Giving an overview of the business and the company’s growth plans, K John Baby, CEO, Funskool (India) said he is expecting to close March 2017 with sales of Rs 220 crore (net billing price). Though the initial projections were to reach Rs 250 crore, the impact of the demonetisation drive dented the revenues.
“Since the note ban, for close to three months, we registered a dip of 25 per cent. Toys are a discretionary spend and therefore, the fear psychosis among people, hit our business,” he added. However, with the challenging period behind, Funskool envisages a 20 per cent growth. To achieve this, it has drawn up plans that include modernisation and expansion activities.
“We have earmarked a sum of Rs 7 crore to Rs 10 crore as investments to automate the box-making or packaging process. The idea is to have products that can glide in easily rather than boxing them through a tough procedure,” the CEO said. John Baby also said Funskool has identified Karnataka as a potential manufacturing destination as part of its de-risking strategy.
“Our Ranipet plant is running at full capacity while we have expanded capacity at our Goa plant, where we have added sheds, each measuring 48,000 sq ft and 30,000 sq ft respectively,” he said, noting that the choice of the neighbouring state is to not “put all eggs in one basket.”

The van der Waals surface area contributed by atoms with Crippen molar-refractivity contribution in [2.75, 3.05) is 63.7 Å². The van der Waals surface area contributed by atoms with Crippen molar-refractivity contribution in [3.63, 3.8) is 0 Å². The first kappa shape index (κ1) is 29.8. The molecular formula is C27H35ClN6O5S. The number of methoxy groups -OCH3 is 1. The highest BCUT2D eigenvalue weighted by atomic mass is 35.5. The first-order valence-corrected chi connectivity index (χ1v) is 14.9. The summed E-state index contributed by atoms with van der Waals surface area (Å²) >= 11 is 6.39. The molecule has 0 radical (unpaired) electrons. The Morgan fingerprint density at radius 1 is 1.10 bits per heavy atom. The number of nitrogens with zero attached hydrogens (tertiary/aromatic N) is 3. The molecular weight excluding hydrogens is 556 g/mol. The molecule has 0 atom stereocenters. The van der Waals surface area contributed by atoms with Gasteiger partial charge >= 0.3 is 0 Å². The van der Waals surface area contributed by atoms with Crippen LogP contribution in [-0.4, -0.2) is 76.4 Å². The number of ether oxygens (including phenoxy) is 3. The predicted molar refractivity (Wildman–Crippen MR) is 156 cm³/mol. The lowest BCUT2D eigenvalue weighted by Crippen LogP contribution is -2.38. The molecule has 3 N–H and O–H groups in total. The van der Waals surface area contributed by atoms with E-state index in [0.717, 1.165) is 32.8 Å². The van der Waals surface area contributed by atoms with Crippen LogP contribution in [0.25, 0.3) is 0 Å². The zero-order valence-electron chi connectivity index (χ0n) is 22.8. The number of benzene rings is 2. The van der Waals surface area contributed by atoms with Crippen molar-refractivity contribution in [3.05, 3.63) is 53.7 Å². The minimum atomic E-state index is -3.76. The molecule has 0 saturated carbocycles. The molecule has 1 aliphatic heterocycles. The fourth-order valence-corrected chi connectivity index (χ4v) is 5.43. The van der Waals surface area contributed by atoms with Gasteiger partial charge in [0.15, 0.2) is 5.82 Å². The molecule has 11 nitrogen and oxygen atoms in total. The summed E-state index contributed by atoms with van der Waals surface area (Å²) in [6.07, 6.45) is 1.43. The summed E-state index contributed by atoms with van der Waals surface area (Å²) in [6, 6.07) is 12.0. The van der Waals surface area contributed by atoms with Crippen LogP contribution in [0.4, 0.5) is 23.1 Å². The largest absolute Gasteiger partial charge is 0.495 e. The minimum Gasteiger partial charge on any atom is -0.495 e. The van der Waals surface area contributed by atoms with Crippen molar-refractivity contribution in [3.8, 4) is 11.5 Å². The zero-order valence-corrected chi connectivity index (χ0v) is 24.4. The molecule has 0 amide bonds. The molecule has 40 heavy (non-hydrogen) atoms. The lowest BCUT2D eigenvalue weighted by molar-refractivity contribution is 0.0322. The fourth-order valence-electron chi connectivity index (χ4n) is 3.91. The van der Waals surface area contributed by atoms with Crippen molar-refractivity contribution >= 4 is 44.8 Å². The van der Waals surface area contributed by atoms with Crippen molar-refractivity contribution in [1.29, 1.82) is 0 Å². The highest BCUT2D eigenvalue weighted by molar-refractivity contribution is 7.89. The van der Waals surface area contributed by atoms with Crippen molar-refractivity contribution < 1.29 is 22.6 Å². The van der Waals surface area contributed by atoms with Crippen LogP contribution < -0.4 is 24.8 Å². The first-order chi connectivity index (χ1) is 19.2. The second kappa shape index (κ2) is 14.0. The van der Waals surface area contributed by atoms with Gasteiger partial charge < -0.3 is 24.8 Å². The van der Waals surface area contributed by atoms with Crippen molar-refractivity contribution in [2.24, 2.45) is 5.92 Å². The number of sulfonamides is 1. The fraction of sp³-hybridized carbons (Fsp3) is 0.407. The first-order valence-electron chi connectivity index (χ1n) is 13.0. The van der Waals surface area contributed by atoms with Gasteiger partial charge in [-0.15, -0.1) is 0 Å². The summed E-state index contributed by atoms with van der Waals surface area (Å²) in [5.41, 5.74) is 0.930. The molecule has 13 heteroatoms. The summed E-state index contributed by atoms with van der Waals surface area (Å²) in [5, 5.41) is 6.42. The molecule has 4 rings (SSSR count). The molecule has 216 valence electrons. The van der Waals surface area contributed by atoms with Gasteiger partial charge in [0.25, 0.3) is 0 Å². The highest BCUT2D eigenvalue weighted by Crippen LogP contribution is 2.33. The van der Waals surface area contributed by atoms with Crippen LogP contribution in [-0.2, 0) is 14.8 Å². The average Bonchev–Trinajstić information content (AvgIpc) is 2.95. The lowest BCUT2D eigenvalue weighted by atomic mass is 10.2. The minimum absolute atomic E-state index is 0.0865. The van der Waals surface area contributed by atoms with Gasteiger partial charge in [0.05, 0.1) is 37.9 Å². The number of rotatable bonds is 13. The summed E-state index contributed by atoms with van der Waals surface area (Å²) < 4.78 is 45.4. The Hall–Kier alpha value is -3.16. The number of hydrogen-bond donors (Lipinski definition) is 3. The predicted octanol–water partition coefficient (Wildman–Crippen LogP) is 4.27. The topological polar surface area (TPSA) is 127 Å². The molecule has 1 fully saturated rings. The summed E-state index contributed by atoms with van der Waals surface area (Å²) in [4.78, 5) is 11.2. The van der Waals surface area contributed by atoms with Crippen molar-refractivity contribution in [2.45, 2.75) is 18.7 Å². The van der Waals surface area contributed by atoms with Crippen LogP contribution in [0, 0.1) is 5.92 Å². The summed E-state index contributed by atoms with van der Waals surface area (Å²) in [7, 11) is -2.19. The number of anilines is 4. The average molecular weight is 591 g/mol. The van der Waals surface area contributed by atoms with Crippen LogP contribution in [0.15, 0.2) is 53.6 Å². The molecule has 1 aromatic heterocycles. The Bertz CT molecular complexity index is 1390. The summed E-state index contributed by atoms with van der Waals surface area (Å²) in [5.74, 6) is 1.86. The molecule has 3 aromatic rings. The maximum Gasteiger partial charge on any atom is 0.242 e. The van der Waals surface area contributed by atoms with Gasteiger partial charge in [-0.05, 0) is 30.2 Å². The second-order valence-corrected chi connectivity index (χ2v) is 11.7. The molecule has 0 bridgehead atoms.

Currently, the twin facilities at Goa and Ranipet employ 1,000 people. The plan to establish the third unit has been scheduled for 2018-19 fiscal. Funskool is scouting for new brands to expand its product array but so far, it has not close to finalizing any acquisition. It has engaged KPMG for this exercise. Also, interestingly, the boardroom category of toys world-over had recorded a good performance last year.
“It really was a year of the board games as our brand saw a 30 per cent spurt in business in this segment alone,” Baby said, noting that the estimated Rs 3,000 crore domestic toy industry is largely unorganised. Funskool is targeting new markets for boosting its exports, which currently constitute 20 per cent of its overall turnover.
“We are in Europe, UK, Australia and the US but we feel the scope for exports is more in the South American market,” John Baby said. To ramp up its business through retail outlets, he said the company will add on more to the present 19 stores based on the affordability of rentals.
Funskool has been finding business picking up in Tier II destinations and its geographic growth has been most prominent in south.
Compared to other locations, south contributes 35 per cent of its sales, with metros accounting for 60 per cent of the toy business revenues. The company spends around 10 per cent of its turnover towards marketing and brand building activities.
On the design front too Funskool is strong, sourcing inputs from Hong Kong, given the dearth of design specialists in the domestic market. “We have ten design engineers working at our two design centres, and we typically introduce 5 to 6 new designs every month,” John Baby said.